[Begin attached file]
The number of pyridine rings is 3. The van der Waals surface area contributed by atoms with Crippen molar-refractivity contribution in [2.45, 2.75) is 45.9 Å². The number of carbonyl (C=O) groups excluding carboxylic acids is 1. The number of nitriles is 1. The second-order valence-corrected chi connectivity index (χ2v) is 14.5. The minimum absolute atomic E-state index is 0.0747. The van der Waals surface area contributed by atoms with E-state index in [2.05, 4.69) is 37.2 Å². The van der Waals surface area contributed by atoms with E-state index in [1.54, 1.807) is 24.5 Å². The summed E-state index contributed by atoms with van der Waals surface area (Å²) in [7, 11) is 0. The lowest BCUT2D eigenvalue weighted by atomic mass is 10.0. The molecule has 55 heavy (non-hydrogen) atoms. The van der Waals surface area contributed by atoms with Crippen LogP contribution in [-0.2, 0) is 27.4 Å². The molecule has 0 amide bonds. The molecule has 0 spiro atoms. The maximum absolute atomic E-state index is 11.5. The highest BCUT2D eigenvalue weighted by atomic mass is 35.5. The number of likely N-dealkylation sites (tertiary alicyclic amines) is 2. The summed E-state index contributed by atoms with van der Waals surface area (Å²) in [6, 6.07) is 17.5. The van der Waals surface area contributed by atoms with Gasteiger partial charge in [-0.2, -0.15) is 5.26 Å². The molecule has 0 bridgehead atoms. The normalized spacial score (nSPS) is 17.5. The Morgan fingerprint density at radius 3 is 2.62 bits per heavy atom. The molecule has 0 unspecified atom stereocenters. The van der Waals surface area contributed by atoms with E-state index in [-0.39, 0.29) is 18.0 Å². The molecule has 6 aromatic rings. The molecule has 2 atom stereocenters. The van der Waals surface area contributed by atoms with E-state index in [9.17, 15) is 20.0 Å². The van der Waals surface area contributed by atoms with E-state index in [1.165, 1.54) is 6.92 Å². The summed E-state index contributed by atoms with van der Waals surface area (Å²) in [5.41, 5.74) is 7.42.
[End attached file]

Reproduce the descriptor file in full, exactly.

The number of pyridine rings is 3. The van der Waals surface area contributed by atoms with Crippen molar-refractivity contribution in [2.45, 2.75) is 45.9 Å². The number of carbonyl (C=O) groups excluding carboxylic acids is 1. The number of nitriles is 1. The second-order valence-corrected chi connectivity index (χ2v) is 14.5. The minimum absolute atomic E-state index is 0.0747. The van der Waals surface area contributed by atoms with E-state index in [2.05, 4.69) is 37.2 Å². The van der Waals surface area contributed by atoms with E-state index in [1.54, 1.807) is 24.5 Å². The summed E-state index contributed by atoms with van der Waals surface area (Å²) in [7, 11) is 0. The lowest BCUT2D eigenvalue weighted by atomic mass is 10.0. The molecule has 55 heavy (non-hydrogen) atoms. The van der Waals surface area contributed by atoms with Crippen LogP contribution in [-0.2, 0) is 27.4 Å². The molecule has 0 amide bonds. The molecule has 0 spiro atoms. The maximum absolute atomic E-state index is 11.5. The highest BCUT2D eigenvalue weighted by atomic mass is 35.5. The number of likely N-dealkylation sites (tertiary alicyclic amines) is 2. The summed E-state index contributed by atoms with van der Waals surface area (Å²) in [6, 6.07) is 17.5. The van der Waals surface area contributed by atoms with Gasteiger partial charge in [-0.2, -0.15) is 5.26 Å². The molecule has 0 bridgehead atoms. The normalized spacial score (nSPS) is 17.5. The Morgan fingerprint density at radius 3 is 2.62 bits per heavy atom. The molecule has 0 unspecified atom stereocenters. The van der Waals surface area contributed by atoms with E-state index in [-0.39, 0.29) is 18.0 Å². The molecule has 6 aromatic rings. The molecule has 2 atom stereocenters. The van der Waals surface area contributed by atoms with E-state index in [9.17, 15) is 20.0 Å². The van der Waals surface area contributed by atoms with E-state index in [1.165, 1.54) is 6.92 Å². The summed E-state index contributed by atoms with van der Waals surface area (Å²) in [5.41, 5.74) is 7.42.